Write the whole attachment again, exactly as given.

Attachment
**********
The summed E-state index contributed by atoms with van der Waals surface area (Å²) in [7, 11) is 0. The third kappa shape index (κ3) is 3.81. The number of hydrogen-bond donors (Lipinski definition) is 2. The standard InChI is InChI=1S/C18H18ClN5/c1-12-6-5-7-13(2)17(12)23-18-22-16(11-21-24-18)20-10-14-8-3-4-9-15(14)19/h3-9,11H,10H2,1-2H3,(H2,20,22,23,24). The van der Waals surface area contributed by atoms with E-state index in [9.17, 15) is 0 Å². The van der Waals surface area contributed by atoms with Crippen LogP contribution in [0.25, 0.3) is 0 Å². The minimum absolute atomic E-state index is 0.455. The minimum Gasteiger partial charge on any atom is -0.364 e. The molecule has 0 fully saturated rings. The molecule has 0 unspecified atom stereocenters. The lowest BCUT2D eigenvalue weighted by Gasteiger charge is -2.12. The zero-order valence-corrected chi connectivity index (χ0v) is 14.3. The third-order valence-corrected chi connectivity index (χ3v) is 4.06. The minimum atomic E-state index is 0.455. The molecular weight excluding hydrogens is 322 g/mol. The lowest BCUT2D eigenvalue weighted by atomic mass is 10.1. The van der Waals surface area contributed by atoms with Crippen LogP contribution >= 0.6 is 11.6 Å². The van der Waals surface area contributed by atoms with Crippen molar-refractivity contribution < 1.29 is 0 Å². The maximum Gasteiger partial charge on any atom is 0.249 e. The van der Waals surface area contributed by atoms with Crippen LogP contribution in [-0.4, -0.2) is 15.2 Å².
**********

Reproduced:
The summed E-state index contributed by atoms with van der Waals surface area (Å²) in [7, 11) is 0. The third kappa shape index (κ3) is 3.81. The number of hydrogen-bond donors (Lipinski definition) is 2. The standard InChI is InChI=1S/C18H18ClN5/c1-12-6-5-7-13(2)17(12)23-18-22-16(11-21-24-18)20-10-14-8-3-4-9-15(14)19/h3-9,11H,10H2,1-2H3,(H2,20,22,23,24). The van der Waals surface area contributed by atoms with E-state index in [9.17, 15) is 0 Å². The van der Waals surface area contributed by atoms with Crippen LogP contribution in [0.25, 0.3) is 0 Å². The minimum absolute atomic E-state index is 0.455. The minimum Gasteiger partial charge on any atom is -0.364 e. The molecule has 0 fully saturated rings. The molecule has 0 unspecified atom stereocenters. The lowest BCUT2D eigenvalue weighted by Gasteiger charge is -2.12. The zero-order valence-corrected chi connectivity index (χ0v) is 14.3. The third-order valence-corrected chi connectivity index (χ3v) is 4.06. The minimum atomic E-state index is 0.455. The molecular weight excluding hydrogens is 322 g/mol. The lowest BCUT2D eigenvalue weighted by atomic mass is 10.1. The van der Waals surface area contributed by atoms with Crippen LogP contribution >= 0.6 is 11.6 Å². The van der Waals surface area contributed by atoms with Crippen molar-refractivity contribution < 1.29 is 0 Å². The maximum Gasteiger partial charge on any atom is 0.249 e. The van der Waals surface area contributed by atoms with Crippen LogP contribution in [-0.4, -0.2) is 15.2 Å².